Apple's New Data Center Focus of Nuance Voice Recognition Partnership?


Late last week, we reported on claims that Apple is in discussions with voice recognition firm Nuance Communications regarding some sort of partnership presumably linked to rumors that Apple is integrating significant voice capabilities into iOS 5.

TechCrunch now follows up to report that the deal seems to revolve around Apple utilizing Nuance's technology in its new North Carolina data center to drive centrally-hosted voice services. The partnership is said to likely be introduced at Apple's Worldwide Developers Conference (WWDC) early next month.

In digging into the information about the relationship between the two companies, we had heard that Apple might actually already be using Nuance technology in their new (but yet to be officially opened) massive data center in North Carolina. Since then, we've gotten multiple independent confirmations that this is indeed the case. And yes, this is said to be the keystone of a partnership that Apple is likely to announce with Nuance at WWDC next month.

More specifically, we're hearing that Apple is running Nuance software - and possibly some of their hardware - in this new data center. Why? A few reasons. First, Apple will be able to process this voice information for iOS users faster. Second, it will prevent this data from going through third-party servers. And third, by running it on their own stack, Apple can build on top of the technology, and improve upon it as they see fit.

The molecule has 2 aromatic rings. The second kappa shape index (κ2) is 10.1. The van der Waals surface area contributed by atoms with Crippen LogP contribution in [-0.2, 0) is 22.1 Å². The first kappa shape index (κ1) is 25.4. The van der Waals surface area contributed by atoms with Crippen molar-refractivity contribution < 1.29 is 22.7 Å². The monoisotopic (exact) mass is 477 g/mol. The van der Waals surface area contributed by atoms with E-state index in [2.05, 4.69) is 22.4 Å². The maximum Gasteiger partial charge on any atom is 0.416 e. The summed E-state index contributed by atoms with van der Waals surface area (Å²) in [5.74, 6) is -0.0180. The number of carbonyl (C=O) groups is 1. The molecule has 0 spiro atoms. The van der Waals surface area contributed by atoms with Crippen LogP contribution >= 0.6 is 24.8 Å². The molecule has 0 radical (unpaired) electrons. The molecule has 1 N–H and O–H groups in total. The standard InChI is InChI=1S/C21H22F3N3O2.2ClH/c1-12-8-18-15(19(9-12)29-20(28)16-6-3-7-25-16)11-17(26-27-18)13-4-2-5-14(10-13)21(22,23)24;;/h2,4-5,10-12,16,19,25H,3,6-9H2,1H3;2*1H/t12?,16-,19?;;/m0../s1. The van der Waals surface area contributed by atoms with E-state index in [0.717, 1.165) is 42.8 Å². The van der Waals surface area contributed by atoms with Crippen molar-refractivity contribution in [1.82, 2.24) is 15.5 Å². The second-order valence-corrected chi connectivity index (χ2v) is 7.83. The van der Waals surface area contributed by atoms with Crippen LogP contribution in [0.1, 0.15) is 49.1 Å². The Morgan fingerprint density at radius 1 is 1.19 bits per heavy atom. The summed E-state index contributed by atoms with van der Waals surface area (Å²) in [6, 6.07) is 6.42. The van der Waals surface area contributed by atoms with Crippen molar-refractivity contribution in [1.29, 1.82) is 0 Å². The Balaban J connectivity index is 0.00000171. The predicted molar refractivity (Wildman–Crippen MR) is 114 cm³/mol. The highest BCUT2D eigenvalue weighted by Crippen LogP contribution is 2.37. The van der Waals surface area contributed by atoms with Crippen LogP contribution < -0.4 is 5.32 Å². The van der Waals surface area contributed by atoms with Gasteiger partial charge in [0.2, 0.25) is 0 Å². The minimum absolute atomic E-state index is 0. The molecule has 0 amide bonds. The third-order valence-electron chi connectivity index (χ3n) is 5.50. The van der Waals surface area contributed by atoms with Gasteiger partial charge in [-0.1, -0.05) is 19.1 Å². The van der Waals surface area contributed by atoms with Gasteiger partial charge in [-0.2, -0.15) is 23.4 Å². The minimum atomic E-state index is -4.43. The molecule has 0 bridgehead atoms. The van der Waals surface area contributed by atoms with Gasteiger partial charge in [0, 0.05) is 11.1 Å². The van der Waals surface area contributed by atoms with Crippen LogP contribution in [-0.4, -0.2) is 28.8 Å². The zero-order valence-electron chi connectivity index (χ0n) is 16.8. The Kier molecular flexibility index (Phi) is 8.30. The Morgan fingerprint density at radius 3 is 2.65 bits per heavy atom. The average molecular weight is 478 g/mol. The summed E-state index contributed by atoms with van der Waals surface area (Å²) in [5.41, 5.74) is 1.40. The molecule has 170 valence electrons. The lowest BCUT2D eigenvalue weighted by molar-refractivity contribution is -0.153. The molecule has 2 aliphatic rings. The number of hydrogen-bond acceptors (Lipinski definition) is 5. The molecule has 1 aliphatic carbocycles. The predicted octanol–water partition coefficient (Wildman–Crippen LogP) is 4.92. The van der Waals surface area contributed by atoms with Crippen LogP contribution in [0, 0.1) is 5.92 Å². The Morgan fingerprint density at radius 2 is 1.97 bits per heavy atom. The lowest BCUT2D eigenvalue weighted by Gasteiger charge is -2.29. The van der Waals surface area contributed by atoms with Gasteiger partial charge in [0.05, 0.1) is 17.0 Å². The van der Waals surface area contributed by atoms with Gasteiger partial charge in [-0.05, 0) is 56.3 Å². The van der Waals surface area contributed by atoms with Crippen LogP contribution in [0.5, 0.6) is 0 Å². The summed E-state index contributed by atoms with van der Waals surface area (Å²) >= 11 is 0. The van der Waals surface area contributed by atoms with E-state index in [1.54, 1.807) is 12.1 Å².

As was reported previously, Nuance is a leader in voice recognition technology and holds a number of key patents in the field, making Apple's interest in a partnership a natural fit given its acquisition of Siri last year and rumors of the company trying to incorporate aspects of voice recognition and artificial intelligence into its systems.

Top Rated Comments

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115 months ago
iOS5's killer feature: Real time conversational voice recognition

voice recognition is so useless and dumb, can u imagine all those ppl talking to their gadget on the tram


Short sighted people are always amusing to point at when everybody's adopted the new technology they said was useless and dumb just months prior to it becoming a hit.